Album Appreciations: John Dwyer Lockdown Albums

The phrase ”the hardest working person in show business” is a difficult one to apportion, especially in our current times of uncertainty and disruption… but if there was a shortlist for such a epithet… then John Dwyer would surely be a candidate. I long ago stopped trying to keep up with his Thee Oh Sees/ Oh Sees/ OCS etc… releases, although I will go and see them live every time they come round… such are their high-energy and visceral performances.

However, as we know, those performances were not possible for eighteen months or so… which left someone as prolific as Dwyer at something of a loose end. We began to see the fruits of this at the end of last year with his ‘Bent Arcana’ release… an album that sneaked into my ’Essential’ list for 2020 (I only picked it up when I went through a few other ’best of year’ lists)… and represented what looked at the time like a singular excursion into jazz and improvisation, away from the feverish garage of many of his other projects.

With the hindsight of another year, however, that excursion is beginning to look like a more coherent series of releases… at least in terms of the general vibe, with a further four albums coming out this year which, while not being identical in either their approach or personnel, do have a vibe about them which would make a very handsome box set when all put together…

According to my calculations a total of fourteen musicians worked on the sessions that resulted in this five albums (‘Bent Arcana’, ‘Witch Egg’, ‘Endless Garbage’, ‘Moon Drenched’, and ‘Gong Splat’) with Brad Caulkins and Tom Dolas of the Oh Sees appearing on all but the most recent, ‘Gong Splat’. Bent Arcana sees largely the same line up as Moon Drenched, while Greg Coates appears with his stand-up bass on the other three. In the end I had to do a little table just to get this clear in my mind… but have a look on Dwyer’s bandcamp page if you want to know more about the personnel on each release.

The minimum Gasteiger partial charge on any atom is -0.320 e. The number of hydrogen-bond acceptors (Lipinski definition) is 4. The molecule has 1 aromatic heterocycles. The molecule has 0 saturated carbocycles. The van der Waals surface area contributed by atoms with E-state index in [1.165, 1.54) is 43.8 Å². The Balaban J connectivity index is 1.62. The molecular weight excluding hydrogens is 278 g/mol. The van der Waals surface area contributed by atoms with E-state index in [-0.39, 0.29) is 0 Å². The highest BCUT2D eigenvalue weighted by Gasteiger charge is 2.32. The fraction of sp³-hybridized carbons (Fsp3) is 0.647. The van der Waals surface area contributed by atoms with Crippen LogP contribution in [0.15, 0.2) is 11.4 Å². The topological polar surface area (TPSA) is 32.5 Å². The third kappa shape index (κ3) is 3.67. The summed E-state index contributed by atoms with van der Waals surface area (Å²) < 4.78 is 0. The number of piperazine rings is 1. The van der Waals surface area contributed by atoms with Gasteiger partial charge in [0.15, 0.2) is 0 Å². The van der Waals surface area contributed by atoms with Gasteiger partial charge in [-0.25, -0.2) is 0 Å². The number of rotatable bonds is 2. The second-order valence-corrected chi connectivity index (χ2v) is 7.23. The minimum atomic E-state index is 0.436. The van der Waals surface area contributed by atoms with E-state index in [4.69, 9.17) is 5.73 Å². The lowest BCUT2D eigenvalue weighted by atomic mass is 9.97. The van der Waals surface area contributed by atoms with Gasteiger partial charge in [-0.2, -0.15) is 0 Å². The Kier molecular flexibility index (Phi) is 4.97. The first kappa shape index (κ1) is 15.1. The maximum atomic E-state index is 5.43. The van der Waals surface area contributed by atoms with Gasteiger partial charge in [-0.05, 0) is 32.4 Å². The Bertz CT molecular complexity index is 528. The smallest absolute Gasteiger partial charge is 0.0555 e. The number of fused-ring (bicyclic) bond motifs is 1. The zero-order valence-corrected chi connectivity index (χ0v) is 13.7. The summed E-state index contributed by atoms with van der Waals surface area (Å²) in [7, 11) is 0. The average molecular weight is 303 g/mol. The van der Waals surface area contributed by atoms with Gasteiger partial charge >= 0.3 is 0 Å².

As to the albums themselves their improvisational/ jam feel means that each is very much going to be into the ear of the listener. However, while you might expect the similar line-ups on ‘Bent Arcana’ and ’Moon Drenched’ to deliver something broadly similar, even this is not the case with a smooth and laid-back jazz-rich set of tunes on the former, while the latter is more guitar-based with a subsequent rawer feel than its predecessor… and while these are generalisations they do point to the fact that each of these releases are very much albums in their own right rather than a single project.

Elsewhere ’Witch Egg’ is potentially my favourite… it’s a dense and occasionally unfathomable journey through a stunning variety of styles and genre where such as free jazz and motorik can work weirdly together… mixed in the sort of melting pot that perhaps only the turmoil of the last few years can make sense of… our lives have been turned upside down and we come to see things from different angles…

This is something that is particularly challenged by ’Endless Garbage’, which is definitely the most ’out there’ of these albums… it is free-improvisation taken to its most fragmented outpost, and perhaps beyond accessibility for many. It is certainly challenging and frankly requires a concerted effort from the listener to latch onto anything here… and when you do there is a good chance that you might be quickly knocked off again… from my point of view I am glad that it is there because it represents something of a ’bookend’ to the series… and to my mind certainly burnishes Dwyer’s reputation as a multi-faceted musician… someone for whom eclecticism is a way of life.

Which brings me to ‘Gong Splat’ which, from the release notes, seems to suggest is the last of the series. In many ways it lies in the middle of these recordings taking cues from the other four in many ways… maybe it’s because I’ve listened to them in order, but there certainly seems to be something of the others in this one… and maybe that’s the point, here we have five quite different albums with a multitude of different musicians all of which exist in a sort latticed matrix with Dwyer as the single point at the centre. All I can say in summary is that separately they are all worthy of your time… but collectively they represent a remarkable achievement not withstanding the fact that the musicians all recorded these remotely… but when you take that into account, well… just… wow!



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